Those few comments on Coleridge’s notebook writing may convey the idea that what characterizes the flux of notebook writing is its similarity with that of the mind. Unlike the diary, the ‘I’, and its changing mood, are not the primary subjects of the notebook; rather it is the movement of thought itself, its formation and growth. If this interpretation moves us away from the occasional solipsist form of the diary, the socializing function still does not appear clearly. The notebook writer usually writes for himself, not for an audience; if the letter offers, on a literary formal level, clear evidence of a practice of sociability, this is not the case for the notebook. The letter always has an addressee and as such presupposes a conversational act; the identity of the notebook addressee is far more ambiguous and ‘ever-changing’.

However, the socializing function of the notebook becomes visible if we consider notebook writing not simply on a formal level but as a practice; it then reflects the way this object becomes central in social interactions and friendly conversations.

As Kevin Gilmartin remarks, romantic theory and criticism have taken little interest in sociability as shaping the Romantic movement. His reading of Coleridge’s ‘This Lime Tree Bower My Prison’ in Sociable Places: Locating Culture in Romantic-Period Britain (2017), and his more general reading of Coleridge’s conversational poems, trace this history of romantic criticism which has cast the poet as a lonely figure and the poem as an act of imagination independent from place, historical events, aesthetic experiences and social intercourses. The notebook, since it shows domestic and natural places, homes, gardens, valleys, mountains, in their concreteness, in their sensible and social reality, marks them also as spaces for sociability and active participants in the imaginative act of poetry-making.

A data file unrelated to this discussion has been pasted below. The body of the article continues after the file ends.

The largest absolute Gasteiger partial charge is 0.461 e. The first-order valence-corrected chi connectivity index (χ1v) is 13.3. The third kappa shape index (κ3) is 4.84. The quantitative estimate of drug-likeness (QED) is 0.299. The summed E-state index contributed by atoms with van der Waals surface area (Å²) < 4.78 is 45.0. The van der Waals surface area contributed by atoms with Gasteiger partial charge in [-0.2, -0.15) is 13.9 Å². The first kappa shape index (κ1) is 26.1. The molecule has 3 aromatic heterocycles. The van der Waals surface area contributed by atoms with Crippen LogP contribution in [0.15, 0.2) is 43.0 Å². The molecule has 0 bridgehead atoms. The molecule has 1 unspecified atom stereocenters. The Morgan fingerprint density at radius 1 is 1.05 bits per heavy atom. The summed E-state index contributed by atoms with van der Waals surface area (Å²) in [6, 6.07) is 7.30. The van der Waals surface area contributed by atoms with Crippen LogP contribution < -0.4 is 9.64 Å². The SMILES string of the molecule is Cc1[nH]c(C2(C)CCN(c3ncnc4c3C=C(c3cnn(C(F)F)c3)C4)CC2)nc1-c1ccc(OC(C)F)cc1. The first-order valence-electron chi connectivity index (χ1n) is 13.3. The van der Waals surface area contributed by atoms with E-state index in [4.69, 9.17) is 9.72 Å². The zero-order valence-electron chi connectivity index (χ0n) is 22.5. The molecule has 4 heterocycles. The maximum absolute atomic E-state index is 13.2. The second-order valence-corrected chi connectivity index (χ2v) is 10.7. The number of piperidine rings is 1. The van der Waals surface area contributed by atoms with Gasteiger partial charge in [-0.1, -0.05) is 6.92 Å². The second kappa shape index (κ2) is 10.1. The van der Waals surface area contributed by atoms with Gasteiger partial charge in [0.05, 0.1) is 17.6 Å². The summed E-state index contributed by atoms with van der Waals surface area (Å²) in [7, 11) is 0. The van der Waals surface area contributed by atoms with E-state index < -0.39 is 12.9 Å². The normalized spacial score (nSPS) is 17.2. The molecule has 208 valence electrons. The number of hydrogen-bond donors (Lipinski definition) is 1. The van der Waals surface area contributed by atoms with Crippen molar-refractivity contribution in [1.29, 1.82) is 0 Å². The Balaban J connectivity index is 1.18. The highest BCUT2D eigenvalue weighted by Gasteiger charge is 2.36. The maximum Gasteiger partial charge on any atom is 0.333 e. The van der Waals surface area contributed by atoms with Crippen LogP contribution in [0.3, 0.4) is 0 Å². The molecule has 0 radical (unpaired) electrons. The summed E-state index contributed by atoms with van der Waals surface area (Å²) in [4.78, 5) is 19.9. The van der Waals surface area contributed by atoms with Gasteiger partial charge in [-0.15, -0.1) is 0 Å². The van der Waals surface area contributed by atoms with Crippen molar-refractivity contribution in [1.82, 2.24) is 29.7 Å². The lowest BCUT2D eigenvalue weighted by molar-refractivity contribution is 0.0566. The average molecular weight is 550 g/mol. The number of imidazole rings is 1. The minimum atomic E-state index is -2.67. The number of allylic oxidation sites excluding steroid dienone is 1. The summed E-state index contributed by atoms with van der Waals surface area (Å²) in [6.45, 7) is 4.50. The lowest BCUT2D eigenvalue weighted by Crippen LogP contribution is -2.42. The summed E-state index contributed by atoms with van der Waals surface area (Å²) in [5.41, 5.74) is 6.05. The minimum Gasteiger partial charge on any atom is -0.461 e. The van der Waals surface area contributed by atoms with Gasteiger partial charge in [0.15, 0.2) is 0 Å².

By comparing poets’ notebooks, we may read this reciprocity between the place and sociability, between sociability and writing, each acting upon the other. Coleridge and Dorothy Wordsworth wrote in their notebooks when they travelled to Germany, or walked through Scotland, or sojourned in the Lake district and at Alfoxden. Coleridge’s presence is particularly remarkable in Dorothy’s Alfoxden journals:

26th […] walked with Coleridge nearly to Stowey after dinner. A very clear afternoon. We lay sidelong upon the turf, and gazed on the landscape till it melted into more than natural loveliness. […] Walked to the top of a high hill to see a fortification. Again sat down to feed upon the prospect.4

  • 4. Dorothy Wordsworth, The Grasmere and Alfoxden Journals, ed. Pamela Woof (Oxford: Oxford UP, 2002), p. 147.

By jotting down the shared vision or emotion, the journal keeps track of the moment of conversation which prompted it. The following fragments, taken from Dorothy’s and Coleridge’s notebooks, while travelling to Rose Castle in Scotland in August 1803, translate their vision of a landscape detail; Coleridge’s writing is far more elliptic than Dorothy’s, which transfigures the perception of the shadows of the swallows, but both fragments testify to a common vision which also echoes the flight of starling vision and image: